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Mystery cardinal flower, cereus, and mukdenia

by Janet Carson | October 10, 2021 at 8:22 a.m.

Cardinal flower lobelia, Lobelia cardinalis is a native perennial that thrives in moist conditions in its native range, but it can be a good garden perennial with regular irrigation. It will grow in full sun to partial shade. The flowers are pollinated by hummingbirds, but bees and butterflies love it too. The native species is a deep, bright red, and is usually in bloom in late summer through early fall.

Today, through plant breeding, you will find several hybrid varieties with various shades of pink or red blooms.

It is not the longest-lived perennial in our gardens, but it can reseed itself.

Night blooming cereus is one of the ugly ducklings of the plant world.

It is a homely, gangly cactus plant that can produce spectacular,

fragrant white blooms that open after the sun sets,

and close when the sun hits them. There are actually several species of plants with the same common name, and they do look similar. The one I see most commonly in Arkansas is Epiphyllum oxypetalum. There are no thorns on the waxy segments of “leaves” –actually stems that function as leaves. Another common name for this group of cactus is orchid cactus for the showy blooms. In mid to late summer through fall, small buds will form on the edge of the “leaves”.

Each day, the buds grow larger. Most gardeners can predict the day the buds will open. I know of many who have had watch parties to enjoy the blooms. Cut some of the flowers before you go to bed and put them in the refrigerator where you can enjoy them for another day or two—it just means you have to stare at your refrigerator! The plants are not winter-hardy so must be brought indoors soon.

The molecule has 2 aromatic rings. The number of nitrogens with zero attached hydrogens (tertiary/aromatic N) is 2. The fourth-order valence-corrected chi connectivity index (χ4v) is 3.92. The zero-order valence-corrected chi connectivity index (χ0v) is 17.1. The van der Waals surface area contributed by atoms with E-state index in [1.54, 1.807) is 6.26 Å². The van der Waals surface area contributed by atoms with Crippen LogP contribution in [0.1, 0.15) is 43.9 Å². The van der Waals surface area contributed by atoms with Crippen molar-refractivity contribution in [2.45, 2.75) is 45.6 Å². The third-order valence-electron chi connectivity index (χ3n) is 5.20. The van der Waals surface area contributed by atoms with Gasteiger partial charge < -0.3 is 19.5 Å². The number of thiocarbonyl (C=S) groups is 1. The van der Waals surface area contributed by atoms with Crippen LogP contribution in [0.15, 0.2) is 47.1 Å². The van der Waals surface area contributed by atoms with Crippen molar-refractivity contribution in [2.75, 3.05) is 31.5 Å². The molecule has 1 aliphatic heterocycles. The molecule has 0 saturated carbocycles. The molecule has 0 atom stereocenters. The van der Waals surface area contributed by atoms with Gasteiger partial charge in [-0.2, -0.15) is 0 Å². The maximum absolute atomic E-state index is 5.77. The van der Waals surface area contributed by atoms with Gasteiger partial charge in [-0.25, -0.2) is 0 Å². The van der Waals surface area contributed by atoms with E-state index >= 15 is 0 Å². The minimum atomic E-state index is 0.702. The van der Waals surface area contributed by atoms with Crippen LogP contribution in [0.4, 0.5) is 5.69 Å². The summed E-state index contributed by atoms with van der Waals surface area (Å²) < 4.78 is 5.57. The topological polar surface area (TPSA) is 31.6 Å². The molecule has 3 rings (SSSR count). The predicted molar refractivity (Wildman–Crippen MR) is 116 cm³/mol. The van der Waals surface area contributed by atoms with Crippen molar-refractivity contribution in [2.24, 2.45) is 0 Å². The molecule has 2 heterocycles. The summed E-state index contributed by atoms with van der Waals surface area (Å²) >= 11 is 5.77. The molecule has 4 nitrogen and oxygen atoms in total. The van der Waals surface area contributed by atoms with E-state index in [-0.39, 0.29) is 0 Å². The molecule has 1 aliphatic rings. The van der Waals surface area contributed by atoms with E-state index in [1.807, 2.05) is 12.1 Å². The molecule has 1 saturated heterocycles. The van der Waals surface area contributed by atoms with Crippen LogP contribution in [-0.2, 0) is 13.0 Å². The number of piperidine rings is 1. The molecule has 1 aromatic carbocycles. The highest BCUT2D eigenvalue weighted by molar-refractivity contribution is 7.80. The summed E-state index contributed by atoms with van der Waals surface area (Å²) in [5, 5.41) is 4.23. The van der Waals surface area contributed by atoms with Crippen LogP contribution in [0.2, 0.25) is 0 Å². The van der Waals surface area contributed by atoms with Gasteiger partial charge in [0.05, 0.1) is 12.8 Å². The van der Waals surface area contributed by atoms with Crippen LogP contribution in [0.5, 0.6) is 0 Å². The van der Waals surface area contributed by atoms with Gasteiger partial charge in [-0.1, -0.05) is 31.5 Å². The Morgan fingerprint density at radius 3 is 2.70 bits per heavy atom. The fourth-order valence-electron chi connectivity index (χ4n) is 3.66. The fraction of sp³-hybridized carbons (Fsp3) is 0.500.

Mukdenia – Mukdenia rossii.

Ok, I must be slipping. Several of you have talked about growing and/or killing them for years, and I had never seen or heard of this plant until last week when I spotted it at a nursery in NW Arkansas. Native to China and Korea it is distantly related to Heuchera (coral bells). The leaves are supposed to emerge a coppery color in the spring, then turn green for the summer. Fall color is supposed to be spectacular. The pictures I have seen online look lovely, with small star shaped blush blooms in the spring. It would be a good companion plant with hosta and heuchera in the shade garden. The variety I found was Red-Leafed Mukdenia

which is supposed to keep some red coloring on the tips all season. I did not buy the plant, since I knew nothing about it, but guess what I will be planting next spring?!


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